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Pickling & Cleaning Spectras

I have been lucky enough to end up refilling the cruising kitty by working at the Spectra factory for a couple years. Here is the scoop on chemicals. The black plastic parts of the Spectra watermaker are made of Acetal Resin (high grade Delrin). This material is rapidly attacked by acids below pH 4. It is very important to use Spectra pickling compound because it is specially made for Spectra with pH balance so that as it ages it stays nuetral. Citric Acid (Katadyn/PUR) and Sodium Meta Bisulfite (HRO) preservatives are acidic enough to ruin the Clark Pump. In fact Sodium Meta bisulfite breaks down into Sulfuric Acid. As far as cleaning solutions are concerned they only stay in the machine a short period of time so the use of other cleaners probably won't hurt anything. I will check this thread occasionally so if you have questions you can post them here or you can e-mail me direct. Dino
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Old 01-05-2007, 13:54   #9
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I've been running a Spectra for six years and have run cleaner through it four times. I back flush until the pressure drops to about 20 psi each time I use the unit. I am about to re-commission the beast, and I'll report back if there are any problems, but up until now back flushing has been as good as cleaning for us. Also, a number of people, including one Spectra repair man, have reported that pickling can cause the membrane to go into "shock"... This sounds bad to me, so I avoid the chemicals. I keep pretty scrupulous notes on the system and I have noticed a slow but steady rise in the average TDS readings over the years, as long as it is in the acceptable range I'm happy. At any rate, I'd think the chemicals that come with the machine are good for a year or two which makes them a bargain in boat terms.

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Old 01-05-2007, 14:25   #10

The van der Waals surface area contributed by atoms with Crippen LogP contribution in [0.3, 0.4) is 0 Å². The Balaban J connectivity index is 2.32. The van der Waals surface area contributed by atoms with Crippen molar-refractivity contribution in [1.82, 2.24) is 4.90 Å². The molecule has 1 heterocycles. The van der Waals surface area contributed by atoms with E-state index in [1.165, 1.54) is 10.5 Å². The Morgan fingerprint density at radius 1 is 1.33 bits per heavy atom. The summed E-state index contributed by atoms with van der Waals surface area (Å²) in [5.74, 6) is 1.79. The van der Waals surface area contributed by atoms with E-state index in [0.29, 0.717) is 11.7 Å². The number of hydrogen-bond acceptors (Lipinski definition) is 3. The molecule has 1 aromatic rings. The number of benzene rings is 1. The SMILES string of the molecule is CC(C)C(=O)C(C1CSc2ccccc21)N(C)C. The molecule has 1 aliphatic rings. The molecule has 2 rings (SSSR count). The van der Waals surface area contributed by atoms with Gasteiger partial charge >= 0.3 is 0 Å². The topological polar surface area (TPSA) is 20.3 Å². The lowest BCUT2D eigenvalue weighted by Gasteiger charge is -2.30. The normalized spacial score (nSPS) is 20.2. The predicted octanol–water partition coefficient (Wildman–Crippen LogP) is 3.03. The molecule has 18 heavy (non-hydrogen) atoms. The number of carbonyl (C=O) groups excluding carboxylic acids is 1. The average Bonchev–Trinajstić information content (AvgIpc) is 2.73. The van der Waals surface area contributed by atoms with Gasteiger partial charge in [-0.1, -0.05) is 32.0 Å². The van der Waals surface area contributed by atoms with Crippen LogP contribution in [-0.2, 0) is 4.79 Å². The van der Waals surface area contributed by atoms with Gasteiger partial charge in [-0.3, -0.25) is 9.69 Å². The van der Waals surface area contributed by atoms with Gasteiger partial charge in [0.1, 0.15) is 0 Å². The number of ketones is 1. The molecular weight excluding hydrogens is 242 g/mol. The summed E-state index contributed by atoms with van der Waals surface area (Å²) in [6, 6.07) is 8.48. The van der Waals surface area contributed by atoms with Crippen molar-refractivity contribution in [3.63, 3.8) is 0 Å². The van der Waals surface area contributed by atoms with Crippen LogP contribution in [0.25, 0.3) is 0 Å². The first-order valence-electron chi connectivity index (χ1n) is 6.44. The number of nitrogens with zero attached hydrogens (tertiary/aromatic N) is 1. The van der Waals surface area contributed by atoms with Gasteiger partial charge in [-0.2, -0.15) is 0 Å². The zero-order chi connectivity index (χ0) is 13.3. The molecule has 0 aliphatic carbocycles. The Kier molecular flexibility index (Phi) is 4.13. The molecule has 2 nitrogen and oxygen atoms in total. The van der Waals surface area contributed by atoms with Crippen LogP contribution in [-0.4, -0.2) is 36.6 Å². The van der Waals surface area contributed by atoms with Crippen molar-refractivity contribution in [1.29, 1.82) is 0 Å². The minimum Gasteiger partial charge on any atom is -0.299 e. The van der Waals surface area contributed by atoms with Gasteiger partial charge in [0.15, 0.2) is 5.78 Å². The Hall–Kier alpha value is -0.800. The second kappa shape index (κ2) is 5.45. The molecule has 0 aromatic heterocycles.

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Tom,
What kind of TDS numbers are you getting? Mine gives me about 170 ppm after it runs for 15 minutes or so. The water tastes fine.

Steve B.
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Old 01-05-2007, 14:42   #11
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Steve,

Our meters must be calibrated differently. I get mid 100's when back flushing, but when running with warm salt water the system started in the 400's when new and has migrated to the 500's. The water smells and tastes fine at those numbers and they are lower than typical tap water. I have a 200c (8 gph) system and it runs the membrane at a relatively low pressure. Bigger systems probably get better numbers.

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Old 01-05-2007, 15:08   #12
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The EPA Secondary Regulations advise a maximum contamination level (MCL) of 500mg/liter (500 ppm - parts per million ) for TDS.
When TDS levels exceed 1000mg/L it is generally considered unfit for human consumption.
TDS (as tested by conductance) is NOT an infallible indicator of microbial contamination, which (if present) would require a sanitizing (/w biocide).
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Old 01-05-2007, 15:32   #13
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That's useful information. I should note that I have no confidence that my meter is at all well calibrated and I know its readings are seriously effected by battery state and temperature. I just use it to see if there is relative change in the output quality.

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Old 01-05-2007, 16:17   #14
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Quote:
Originally Posted by tsmwebb
I just use it to see if there is relative change in the output quality.
Output quality of either the watermaker product, or tester battery (or probe cleanliness) ....
TDS is a wise test, but does not obviate cleansing.
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Old 01-05-2007, 16:22   #15
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Gord, thanks for that. Spectra also has a decent set of articles here: Spectra Watermachines - Clark Pump is World's Most Efficient Marine Watermaker and they suggest that: " World health standards deem water of up to 1000 PPM of total dissolved solids acceptable for drinking consumption. We consider any thing below 700 PPM acceptable but not ideal and anything below 500 PPM excellent." And "We do not recommend cleaning your membrane unless you are sure that it is indicated." ...